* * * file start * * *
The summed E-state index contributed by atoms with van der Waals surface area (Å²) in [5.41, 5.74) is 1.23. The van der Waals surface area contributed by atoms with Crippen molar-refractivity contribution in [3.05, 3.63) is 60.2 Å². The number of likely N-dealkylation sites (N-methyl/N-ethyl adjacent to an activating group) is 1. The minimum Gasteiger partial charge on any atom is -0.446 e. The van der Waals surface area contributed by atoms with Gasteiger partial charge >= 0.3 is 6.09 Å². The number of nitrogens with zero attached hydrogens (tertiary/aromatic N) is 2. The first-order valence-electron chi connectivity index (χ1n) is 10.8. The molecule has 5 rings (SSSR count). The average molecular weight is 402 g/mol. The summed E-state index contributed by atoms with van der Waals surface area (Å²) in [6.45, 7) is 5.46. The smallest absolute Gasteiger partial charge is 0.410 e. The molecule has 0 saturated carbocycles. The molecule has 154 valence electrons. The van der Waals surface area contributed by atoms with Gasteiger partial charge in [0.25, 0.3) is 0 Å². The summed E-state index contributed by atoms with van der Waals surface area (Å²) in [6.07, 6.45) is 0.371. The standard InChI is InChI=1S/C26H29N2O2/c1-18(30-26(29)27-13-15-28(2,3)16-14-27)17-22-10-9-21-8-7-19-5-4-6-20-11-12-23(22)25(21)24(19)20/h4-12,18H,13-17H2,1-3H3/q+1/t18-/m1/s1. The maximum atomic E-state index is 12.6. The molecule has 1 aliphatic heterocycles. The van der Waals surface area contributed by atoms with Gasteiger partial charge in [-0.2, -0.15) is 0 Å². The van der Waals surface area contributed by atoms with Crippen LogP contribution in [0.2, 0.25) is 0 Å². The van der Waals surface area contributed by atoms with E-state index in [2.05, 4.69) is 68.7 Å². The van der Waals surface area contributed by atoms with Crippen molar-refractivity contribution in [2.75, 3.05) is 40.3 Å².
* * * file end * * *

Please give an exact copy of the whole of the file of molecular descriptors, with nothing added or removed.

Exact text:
The summed E-state index contributed by atoms with van der Waals surface area (Å²) in [5.41, 5.74) is 1.23. The van der Waals surface area contributed by atoms with Crippen molar-refractivity contribution in [3.05, 3.63) is 60.2 Å². The number of likely N-dealkylation sites (N-methyl/N-ethyl adjacent to an activating group) is 1. The minimum Gasteiger partial charge on any atom is -0.446 e. The van der Waals surface area contributed by atoms with Gasteiger partial charge >= 0.3 is 6.09 Å². The number of nitrogens with zero attached hydrogens (tertiary/aromatic N) is 2. The first-order valence-electron chi connectivity index (χ1n) is 10.8. The molecule has 5 rings (SSSR count). The average molecular weight is 402 g/mol. The summed E-state index contributed by atoms with van der Waals surface area (Å²) in [6.45, 7) is 5.46. The smallest absolute Gasteiger partial charge is 0.410 e. The molecule has 0 saturated carbocycles. The molecule has 154 valence electrons. The van der Waals surface area contributed by atoms with Gasteiger partial charge in [0.25, 0.3) is 0 Å². The summed E-state index contributed by atoms with van der Waals surface area (Å²) in [6.07, 6.45) is 0.371. The standard InChI is InChI=1S/C26H29N2O2/c1-18(30-26(29)27-13-15-28(2,3)16-14-27)17-22-10-9-21-8-7-19-5-4-6-20-11-12-23(22)25(21)24(19)20/h4-12,18H,13-17H2,1-3H3/q+1/t18-/m1/s1. The maximum atomic E-state index is 12.6. The molecule has 1 aliphatic heterocycles. The van der Waals surface area contributed by atoms with Gasteiger partial charge in [-0.2, -0.15) is 0 Å². The van der Waals surface area contributed by atoms with Crippen LogP contribution in [0.2, 0.25) is 0 Å². The van der Waals surface area contributed by atoms with E-state index in [2.05, 4.69) is 68.7 Å². The van der Waals surface area contributed by atoms with Crippen molar-refractivity contribution in [2.75, 3.05) is 40.3 Å².